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Should You Share Your Spouse With Your In-Laws Over Mid-Deployment Leave?

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family reunited after deployment
(Austin Mealy/DVIDS)

As a military spouse facing your first deployment -- or even your most recent deployment -- you may be wondering what to do about leave that is often called mid-tour leave or R&R, rest and recuperation leave.

More than anything else, it's important to remember that not all deployments have R&R opportunities. Also, as with everything in the military, it's subject to change.

But planning something fun during that leave is often what keeps us all going. Until, that is, someone else wants that time with your service member, like maybe your in-laws. Here's one example, a letter written by a spouse who wasn't quite sure what to do.

"My husband has been serving a 15-month tour in Iraq and has an 18-day R&R break in September when we will celebrate our first anniversary, as well as take the GMAT exam and fill out applications for graduate school.

"We had already discussed his R&R, and he said he just wanted to see me and was fine with not seeing family. But now his parents want to visit while he's here. His father talks incessantly and can be abrasive. He's a Vietnam vet and likes to express his reservations about the Iraq war. I just don't think that's what my husband needs, and others who have already had their R&R recommend spending all of it together and not trying to see others.

"What's the best plan here? Can I suggest they wait until February when he is (hopefully!) back for good, and we'll go visit them for a long weekend? Can I limit them to a four-day visit here? Or am I out of line for thinking a new wife has a say-so about familial guests at a sensitive time?"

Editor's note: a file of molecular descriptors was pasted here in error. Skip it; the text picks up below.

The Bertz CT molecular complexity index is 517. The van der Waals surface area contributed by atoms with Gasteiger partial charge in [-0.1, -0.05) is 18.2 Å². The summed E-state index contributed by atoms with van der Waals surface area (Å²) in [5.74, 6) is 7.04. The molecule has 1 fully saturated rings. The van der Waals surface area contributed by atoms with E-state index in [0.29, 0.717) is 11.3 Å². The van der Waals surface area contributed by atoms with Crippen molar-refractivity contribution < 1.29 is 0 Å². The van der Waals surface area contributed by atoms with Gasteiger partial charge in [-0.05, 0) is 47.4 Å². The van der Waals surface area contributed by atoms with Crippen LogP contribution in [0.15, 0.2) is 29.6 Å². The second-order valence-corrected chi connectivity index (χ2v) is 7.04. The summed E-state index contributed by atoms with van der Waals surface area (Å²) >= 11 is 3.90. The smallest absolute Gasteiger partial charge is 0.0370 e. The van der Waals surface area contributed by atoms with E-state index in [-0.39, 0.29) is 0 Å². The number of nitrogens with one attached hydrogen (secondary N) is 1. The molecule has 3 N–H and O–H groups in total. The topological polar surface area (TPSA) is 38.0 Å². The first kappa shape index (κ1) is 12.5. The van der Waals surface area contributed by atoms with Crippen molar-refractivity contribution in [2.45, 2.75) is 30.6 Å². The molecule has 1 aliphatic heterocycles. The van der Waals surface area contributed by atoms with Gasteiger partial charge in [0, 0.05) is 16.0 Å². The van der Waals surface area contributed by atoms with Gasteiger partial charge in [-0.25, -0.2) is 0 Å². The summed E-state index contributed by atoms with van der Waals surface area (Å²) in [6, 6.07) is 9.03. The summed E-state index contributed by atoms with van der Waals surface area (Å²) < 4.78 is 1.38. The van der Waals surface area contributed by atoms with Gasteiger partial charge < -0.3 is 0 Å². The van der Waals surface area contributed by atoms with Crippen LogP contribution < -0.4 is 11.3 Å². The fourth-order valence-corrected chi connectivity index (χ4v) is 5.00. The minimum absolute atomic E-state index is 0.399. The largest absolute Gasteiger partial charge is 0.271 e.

It's hard, right? You want your in-laws to see their child and you also want him all to yourself. It's really kind of hard to decide what to do.

Remember, your in-laws miss your spouse too. They may be facing their first deployment, and they probably aren't getting the same support that you are as a spouse. You can share some time with them, but don't be afraid to put limits on that.

It's OK to say, "Why don't you come for the weekend?" Or, if you're working, they could come mid-week so you have your weekends with your spouse.

During my husband’s first deployment he got two weeks at home over Christmas. I have to admit that I would have rather had him all to myself, but, at the time, his father was ill and his mother was, understandably, anxious to see her son. I planned a surprise visit home on Christmas Day.

My husband's siblings knew we were coming, but my mother-in-law had resigned herself to a Christmas without her Army son. When she saw us come through the door, you should have seen the look on her face. I love that memory, and I love that my husband was surrounded by his family on that Christmas day, especially since he lost his father just one year later.

The leave time is going to go really, really fast. It's going to seem hectic and crazy and you may not enjoy the time. But even with all the packing and flurry of travel in such a short time span, I didn’t regret the decision to spend a few days of R&R with his family.

It is, however, completely normal to want to spend all the time with your spouse -- and without your in-laws. But think about how you may feel, 20 years from now when it's your child coming home on leave.

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